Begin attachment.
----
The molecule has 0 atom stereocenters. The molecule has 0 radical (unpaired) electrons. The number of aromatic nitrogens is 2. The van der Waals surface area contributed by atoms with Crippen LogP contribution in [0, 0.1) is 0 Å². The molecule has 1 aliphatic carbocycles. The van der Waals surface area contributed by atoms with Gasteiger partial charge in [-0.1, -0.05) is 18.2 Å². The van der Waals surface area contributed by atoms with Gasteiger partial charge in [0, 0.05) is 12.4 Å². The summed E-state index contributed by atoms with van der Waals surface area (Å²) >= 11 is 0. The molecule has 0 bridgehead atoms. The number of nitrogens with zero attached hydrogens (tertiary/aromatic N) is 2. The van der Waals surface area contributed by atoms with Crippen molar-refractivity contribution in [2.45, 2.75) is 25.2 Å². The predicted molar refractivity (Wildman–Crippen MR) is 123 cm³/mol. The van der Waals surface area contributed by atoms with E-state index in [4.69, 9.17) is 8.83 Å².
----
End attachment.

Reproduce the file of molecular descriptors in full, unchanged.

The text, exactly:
The molecule has 0 atom stereocenters. The molecule has 0 radical (unpaired) electrons. The number of aromatic nitrogens is 2. The van der Waals surface area contributed by atoms with Crippen LogP contribution in [0, 0.1) is 0 Å². The molecule has 1 aliphatic carbocycles. The van der Waals surface area contributed by atoms with Gasteiger partial charge in [-0.1, -0.05) is 18.2 Å². The van der Waals surface area contributed by atoms with Gasteiger partial charge in [0, 0.05) is 12.4 Å². The summed E-state index contributed by atoms with van der Waals surface area (Å²) >= 11 is 0. The molecule has 0 bridgehead atoms. The number of nitrogens with zero attached hydrogens (tertiary/aromatic N) is 2. The van der Waals surface area contributed by atoms with Crippen molar-refractivity contribution in [2.45, 2.75) is 25.2 Å². The predicted molar refractivity (Wildman–Crippen MR) is 123 cm³/mol. The van der Waals surface area contributed by atoms with E-state index in [4.69, 9.17) is 8.83 Å².